The poetry of the English Renaissance speaks directly across the centuries to the renaissance of poetic exploration in our own time. This book captures this ferment and variety as no other anthology does. It includes some of the most famous poems by some of the most famous poets of the English language.
Not just English poetry but poetry in English as we know it today was largely invented in England between the beginning of the sixteenth century and 1630. For many years much of the poetry from the era was seen as half baked, undeveloped, little more than a run-up to Shakespeare. From the point of view of the twentieth century and today, however, it seems a time of extraordinary poetic ferment and experimentation. Never since have the possibilities of poetic form and, especially, poetic voice, from the sublime to the exquisite to the rawly slangy, been so various and inviting. The poetry of the English Renaissance speaks directly across the centuries to the renaissance of poetic exploration in our own time. John Williams' celebrated anthology captures this ferment and variety as no other anthology does. It includes some of the most famous poems by some of the most famous poets of the English language, Sir Thomas Wyatt, John Donne, and of course Shakespeare, but also-and this is what makes it such a rich resource-the strikingly original work of the little-known masters George Gascoigne and Fulke Greville.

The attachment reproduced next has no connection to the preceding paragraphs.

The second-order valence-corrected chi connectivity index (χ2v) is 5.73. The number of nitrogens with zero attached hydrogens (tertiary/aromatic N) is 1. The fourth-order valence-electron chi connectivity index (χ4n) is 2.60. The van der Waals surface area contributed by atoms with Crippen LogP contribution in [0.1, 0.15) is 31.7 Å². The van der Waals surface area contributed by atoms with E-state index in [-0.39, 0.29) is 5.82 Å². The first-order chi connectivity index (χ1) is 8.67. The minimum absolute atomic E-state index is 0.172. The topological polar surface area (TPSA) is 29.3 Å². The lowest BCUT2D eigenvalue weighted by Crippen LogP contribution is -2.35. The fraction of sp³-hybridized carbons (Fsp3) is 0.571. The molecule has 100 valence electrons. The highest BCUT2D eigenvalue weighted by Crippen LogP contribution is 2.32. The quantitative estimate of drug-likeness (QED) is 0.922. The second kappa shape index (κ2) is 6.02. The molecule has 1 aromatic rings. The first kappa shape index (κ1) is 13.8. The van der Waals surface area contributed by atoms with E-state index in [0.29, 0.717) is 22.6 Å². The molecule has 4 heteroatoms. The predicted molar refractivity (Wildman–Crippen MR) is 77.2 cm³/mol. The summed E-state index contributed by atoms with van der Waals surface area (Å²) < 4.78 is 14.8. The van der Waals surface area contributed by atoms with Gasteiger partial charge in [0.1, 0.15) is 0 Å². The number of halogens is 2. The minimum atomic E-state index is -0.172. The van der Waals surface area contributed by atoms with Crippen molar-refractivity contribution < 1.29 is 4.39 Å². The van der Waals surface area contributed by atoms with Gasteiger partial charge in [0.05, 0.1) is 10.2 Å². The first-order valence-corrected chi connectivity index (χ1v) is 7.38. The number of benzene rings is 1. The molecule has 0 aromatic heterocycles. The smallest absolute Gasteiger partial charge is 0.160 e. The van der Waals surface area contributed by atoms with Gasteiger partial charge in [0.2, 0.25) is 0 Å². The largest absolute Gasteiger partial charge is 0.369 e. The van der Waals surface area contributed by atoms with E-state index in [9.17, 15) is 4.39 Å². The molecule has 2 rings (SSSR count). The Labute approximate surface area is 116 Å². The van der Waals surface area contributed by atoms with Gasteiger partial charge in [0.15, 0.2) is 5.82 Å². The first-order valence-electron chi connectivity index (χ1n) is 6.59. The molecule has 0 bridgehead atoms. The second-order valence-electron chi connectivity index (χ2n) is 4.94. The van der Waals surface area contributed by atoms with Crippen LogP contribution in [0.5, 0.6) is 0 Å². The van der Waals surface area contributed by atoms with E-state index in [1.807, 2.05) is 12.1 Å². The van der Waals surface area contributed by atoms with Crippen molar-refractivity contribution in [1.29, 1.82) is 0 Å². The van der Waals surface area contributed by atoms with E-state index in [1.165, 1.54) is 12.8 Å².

John Williams (1922-1994) was born and raised in northeast Texas. After serving in the war, he enrolled at the University of Denver, where he received both his B.A. and M.A. and returned as an instructor in 1954. Williams taught in the creative writing program at the University of Denver until retiring in 1985. He published two volumes of poetry and three novels, Butcher's Crossing, Stoner, and the National Book Award-winning Augustus. NYRB Classics is the US publisher of John Williams.
"In the beginning, for many poets and readers, there are anthologies. They often provide our earliest source for poems. . . . For me, the most valuable anthology eventually became, and remains, this one: John Williams's English Renaissance Poetry." --Robert Pinsky, from the Introduction "John Williams chose well, and framed his choices with clear and concise commentaries. A lifetime cannot exhaust the pleasures of this anthology that distills the most vigorous age of English lyricism. As a guide and a companion it is indispensable." --Geoffrey O'Brien
"The pithy and insightful page-long biographies are well worth pausing to read; then there is verse from 23 poets, as well as a selection of English madrigals, and I've barely found a duff line... This isn't just an anthology of ancient verse. It's a manual on how to write poetry that has the force, in Thomas Wyatt's resonant phrase, of having been not just written in ink, but 'graven with diamonds, in letters plain.'" --Nicholas Lezard, The Guardian